What is depression?
We all feel sad, moody or unhappy from time to time, particularly when faced with loss or grief. This is normal.
Clinical depression is different. It is a serious illness that results in a long-term depressed mood.
Depression can leave you feeling sad, ‘down in the dumps’, unmotivated and anxious. You cannot seem to lift yourself out of this misery.
Depression is common. It affects up to one in four people at some time in their lives. Women are affected more than men. As there is a social stigma around depression, and some people deny that they are depressed.
What causes depression?
The causes are uncertain but are likely to result from a combination of factors such as:
• biochemical changes in the brain
• a life-changing event – such as the birth of baby, loss of a loved one, divorce, new job, physical trauma or illness
• personality type
• family traits – such as a history of depression/anxiety
• chronic physical or mental illness
• medications, illegal drugs, alcohol abuse
• ongoing problems at home or work.
There may be no apparent reason for your depression.
What are the symptoms?
Depression can affect people of all ages in different ways, such as:
• feeling sad, hopeless, or depressed
• feeling tired all the time
• loss of sex drive (libido)
• sleep problems (such as being unable to get to sleep or waking up early)
• changes in appetite or weight
• loss of interest, motivation and pleasure in daily life, work, hobbies and family
• not coping with life
• having trouble concentrating and making decisions
• feeling worthless, guilty or unwanted
• feeling restless, irritable or angry
• lapses in personal hygiene, such as not bathing or shaving as often
• tension and anxiety
• constipation or indigestion
• withdrawal or disconnection from friends and family.
The symptoms can vary during the day but are often worse in the morning. Some people have other complaints such as headaches and stomach pains. Sometimes other conditions such as anaemia and an under-active thyroid may be suspected. Some people who are severely depressed may have thoughts of wanting to kill themselves (suicide). This is an emergency situation – if you or someone you know feel this way you need to see a doctor or go to the nearest hospital emergency department straight away.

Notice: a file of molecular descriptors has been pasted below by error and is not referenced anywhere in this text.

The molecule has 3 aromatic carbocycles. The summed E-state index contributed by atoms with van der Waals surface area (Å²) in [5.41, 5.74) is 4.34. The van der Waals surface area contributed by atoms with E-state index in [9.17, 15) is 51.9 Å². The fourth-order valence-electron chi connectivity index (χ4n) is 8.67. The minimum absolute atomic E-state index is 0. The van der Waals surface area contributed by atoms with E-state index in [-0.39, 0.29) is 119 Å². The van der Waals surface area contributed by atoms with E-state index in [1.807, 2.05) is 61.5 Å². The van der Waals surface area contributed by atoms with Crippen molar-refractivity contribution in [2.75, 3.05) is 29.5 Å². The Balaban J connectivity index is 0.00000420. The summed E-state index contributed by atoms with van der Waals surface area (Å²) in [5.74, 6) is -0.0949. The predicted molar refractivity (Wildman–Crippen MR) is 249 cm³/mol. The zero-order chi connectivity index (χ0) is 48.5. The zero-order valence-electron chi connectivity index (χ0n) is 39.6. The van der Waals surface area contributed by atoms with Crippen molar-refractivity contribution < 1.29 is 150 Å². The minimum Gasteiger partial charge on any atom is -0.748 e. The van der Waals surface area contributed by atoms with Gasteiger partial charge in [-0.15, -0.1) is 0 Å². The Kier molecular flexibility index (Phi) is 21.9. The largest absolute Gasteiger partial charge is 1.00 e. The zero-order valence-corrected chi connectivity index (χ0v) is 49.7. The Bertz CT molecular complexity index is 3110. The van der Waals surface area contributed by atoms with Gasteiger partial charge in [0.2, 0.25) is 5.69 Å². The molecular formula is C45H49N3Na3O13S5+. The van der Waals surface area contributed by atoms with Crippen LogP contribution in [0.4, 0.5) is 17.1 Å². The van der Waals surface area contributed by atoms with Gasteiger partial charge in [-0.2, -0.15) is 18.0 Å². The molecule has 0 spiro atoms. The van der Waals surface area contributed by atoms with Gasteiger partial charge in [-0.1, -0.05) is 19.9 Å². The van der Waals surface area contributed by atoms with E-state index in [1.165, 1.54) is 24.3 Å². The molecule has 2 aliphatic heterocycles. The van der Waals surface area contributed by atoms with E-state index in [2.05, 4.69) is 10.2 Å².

Treatments aim to help you return to feeling ‘normal’ and being able to enjoy life again. Studies show that the best approach is a combination of medication and therapy (such as counselling).
• Antidepressant medications slowly return the balance of the chemicals in the brain back to normal levels. These medications are not addictive and most people have a good response to treatment. Medications may need to be taken for six to 12 months (or longer) to prevent a relapse. Antidepressants do not work straight away and some may take up to two months to have any affect. It is important that you keep taking them even if you do not feel any better. Speak to your local doctor or pharmacist for any information. The newer medications have few side effects and these often settle after two or three weeks. See your local doctor if you have any concerns.
• Herbal remedies, such as St John’s Wort, may help. Do not take these if you are on antidepressants before consulting your doctor or pharmacist. St John’s Wort may interfere with the effects of some medications, including some antidepressants and the oral contraceptive pill.
• Grief counselling may help people to deal with feelings of grief and loss.
• Psychotherapy helps people understand their thoughts, behaviours and relationships. The treatment helps people find other ways of thinking about and coping with problems.
• Sometimes severe depression is treated with electroconvulsive therapy (ECT). It is a safe treatment that is used in cases of severe depression.